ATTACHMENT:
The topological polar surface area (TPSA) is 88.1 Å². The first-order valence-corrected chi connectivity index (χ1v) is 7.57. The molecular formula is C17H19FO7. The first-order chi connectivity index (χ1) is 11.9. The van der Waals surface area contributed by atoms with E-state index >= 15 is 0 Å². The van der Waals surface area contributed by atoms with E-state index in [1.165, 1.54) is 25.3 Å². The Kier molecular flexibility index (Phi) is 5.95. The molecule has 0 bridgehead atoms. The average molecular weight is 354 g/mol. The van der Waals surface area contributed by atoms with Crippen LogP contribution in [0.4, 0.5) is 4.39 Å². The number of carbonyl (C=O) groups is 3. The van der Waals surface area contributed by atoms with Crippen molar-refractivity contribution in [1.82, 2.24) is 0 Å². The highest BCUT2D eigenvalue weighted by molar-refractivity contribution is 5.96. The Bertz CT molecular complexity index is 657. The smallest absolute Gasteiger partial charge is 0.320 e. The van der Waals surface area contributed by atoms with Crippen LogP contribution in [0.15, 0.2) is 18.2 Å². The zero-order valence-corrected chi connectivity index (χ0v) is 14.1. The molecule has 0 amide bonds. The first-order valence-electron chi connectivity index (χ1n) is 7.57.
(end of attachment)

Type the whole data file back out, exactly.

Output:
The topological polar surface area (TPSA) is 88.1 Å². The first-order valence-corrected chi connectivity index (χ1v) is 7.57. The molecular formula is C17H19FO7. The first-order chi connectivity index (χ1) is 11.9. The van der Waals surface area contributed by atoms with E-state index >= 15 is 0 Å². The van der Waals surface area contributed by atoms with E-state index in [1.165, 1.54) is 25.3 Å². The Kier molecular flexibility index (Phi) is 5.95. The molecule has 0 bridgehead atoms. The average molecular weight is 354 g/mol. The van der Waals surface area contributed by atoms with Crippen LogP contribution in [0.4, 0.5) is 4.39 Å². The number of carbonyl (C=O) groups is 3. The van der Waals surface area contributed by atoms with Crippen molar-refractivity contribution in [1.82, 2.24) is 0 Å². The highest BCUT2D eigenvalue weighted by molar-refractivity contribution is 5.96. The Bertz CT molecular complexity index is 657. The smallest absolute Gasteiger partial charge is 0.320 e. The van der Waals surface area contributed by atoms with Crippen LogP contribution in [0.15, 0.2) is 18.2 Å². The zero-order valence-corrected chi connectivity index (χ0v) is 14.1. The molecule has 0 amide bonds. The first-order valence-electron chi connectivity index (χ1n) is 7.57.